‘Kangaroo mother care’ to prevent neonatal deaths due to pre-term birth complications.

Lawn JE, Mwansa-Kambafwile J, Barros FC, Horta BL, Cousens S - Int J Epidemiol (2011)

Daily risk of death during first month of life based on analysis of 47 DHS data sets (1995–2003) with 10 048 neonatal deaths. Deaths in first 24 h recorded as occurring on Day 0, or possibly Day 1, depending on interpretation of question and coding of response. Preference for reporting certain days (7, 14, 21 and 30) is apparent. Between 73 and 76% of neonatal deaths occur in the first 7 days after birth. Source: The Lancet.12
© Copyright Policy - creative-commons
Related In: Results  -  Collection

License
Show All Figures
getmorefigures.php?uid=PMC3066426&req=5

Figure 1: Daily risk of death during first month of life based on analysis of 47 DHS data sets (1995–2003) with 10 048 neonatal deaths. Deaths in first 24 h recorded as occurring on Day 0, or possibly Day 1, depending on interpretation of question and coding of response. Preference for reporting certain days (7, 14, 21 and 30) is apparent. Between 73 and 76% of neonatal deaths occur in the first 7 days after birth. Source: The Lancet.12
Mentions: In the paper, we clearly defined, a priori, that for mortality outcomes we were examining the intervention of KMC commencing in the first week of life. Sloan et al. suggest that studies were excluded based on results. As stated in the paper, mortality studies were included or excluded based on explicit criteria—recruitment of babies with birth weight ≤2000 g and on their median day of initiating KMC (Figure 1 and Table 1 in the original article2). We did not use terms mentioned in her letter such as ‘early KMC’ and ‘traditional KMC’, as these may mean different things to different expert groups—we preferred a specific, reproducible measure regarding median day of initiation of KMC. We included studies in which the median day of KMC initiation was ≤7 (Charpak,5 4 days; Suman,6 3.7 days; Worku,7 <1 day) and we excluded those studies in which the median day of KMC initiation was >7 days (Sloan et al.,8 12.4 days; Cattaneo et al.,9 10 days). We also excluded the more recent Sloan study from Bangladesh10 since birth weight was not measured for most neonates in the study, and there were other limitations in implementing this trial in a challenging setting in rural Bangladesh as discussed in the paper and as noted in Sloan et al.’s communication now. In the paper, we reported a sensitivity analysis including the two late initiation studies in the meta-analysis (Sloan et al.8 and Cattaneo et al.9). The mortality result remained significant {relative risk (RR) 0.64 [95% confidence interval (CI) 0.42–0.96]}.2Figure 1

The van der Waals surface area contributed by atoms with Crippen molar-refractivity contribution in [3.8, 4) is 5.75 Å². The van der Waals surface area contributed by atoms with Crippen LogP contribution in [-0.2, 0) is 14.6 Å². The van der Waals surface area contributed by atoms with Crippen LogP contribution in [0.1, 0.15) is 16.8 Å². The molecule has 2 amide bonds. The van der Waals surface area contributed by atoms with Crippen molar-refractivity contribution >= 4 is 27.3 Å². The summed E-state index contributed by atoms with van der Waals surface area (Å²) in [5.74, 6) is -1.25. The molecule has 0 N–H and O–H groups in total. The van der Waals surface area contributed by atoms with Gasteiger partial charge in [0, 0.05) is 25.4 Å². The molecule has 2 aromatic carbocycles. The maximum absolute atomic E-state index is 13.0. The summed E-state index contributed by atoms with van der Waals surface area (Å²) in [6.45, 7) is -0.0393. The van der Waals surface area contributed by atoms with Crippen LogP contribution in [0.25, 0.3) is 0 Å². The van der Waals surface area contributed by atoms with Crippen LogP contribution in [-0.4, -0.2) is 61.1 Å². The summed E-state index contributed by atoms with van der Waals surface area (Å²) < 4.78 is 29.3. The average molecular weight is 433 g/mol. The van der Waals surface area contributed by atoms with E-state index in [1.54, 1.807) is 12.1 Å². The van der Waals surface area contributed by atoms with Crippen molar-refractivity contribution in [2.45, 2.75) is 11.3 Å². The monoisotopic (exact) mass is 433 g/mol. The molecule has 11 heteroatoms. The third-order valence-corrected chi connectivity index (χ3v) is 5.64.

View Article: PubMed Central - PubMed

AUTOMATICALLY GENERATED EXCERPT
Please rate it.

We are writing in response to the letter by Sloan et al. regarding our review of ‘Kangaroo mother care’... For example, the Cochrane review meta-analysis for Kangaroo mother care (KMC) combined mortality outcomes at 12 months, 6 months and pre-discharge... In the paper, we clearly defined, a priori, that for mortality outcomes we were examining the intervention of KMC commencing in the first week of life... Sloan et al. suggest that studies were excluded based on results... As stated in the paper, mortality studies were included or excluded based on explicit criteria—recruitment of babies with birth weight ≤2000 g and on their median day of initiating KMC (Figure 1 and Table 1 in the original article)... We did not use terms mentioned in her letter such as ‘early KMC’ and ‘traditional KMC’, as these may mean different things to different expert groups—we preferred a specific, reproducible measure regarding median day of initiation of KMC... However, we applied a conservative and clear cut-off for median commencement of KMC by day 7... We do not accept that studies were selected based on their results... Our review focused on ‘neonatal’ mortality, which differs from the earlier Cochrane review (Conde Aguedelo 2003) in which the mortality meta-analysis combined infant mortality, 6-month mortality and pre-discharge mortality... We do not agree with Sloan et al. ’s point that it is incorrect to undertake meta-analysis of trials for an outcome (in this instance neonatal mortality) that those trials were not individually powered to examine... We followed standard meta-analysis rules to examine for heterogeneity using the I statistic as laid out in our methods section under the subtitle ‘Analyses, and summary measures’... For these three RCTs, the I= 0.0%, P = 0.539 and so a fixed effects meta-analysis was appropriate... The paper explicitly allocates these observational studies a low level of evidence... This meta-analysis is of relevance to programmatic planners since the results suggest that wide-scale, routine implementation of KMC is still associated with considerable mortality reduction of around 32% reduction in deaths for babies under 2000 gms.

Show MeSH
Related in: MedlinePlus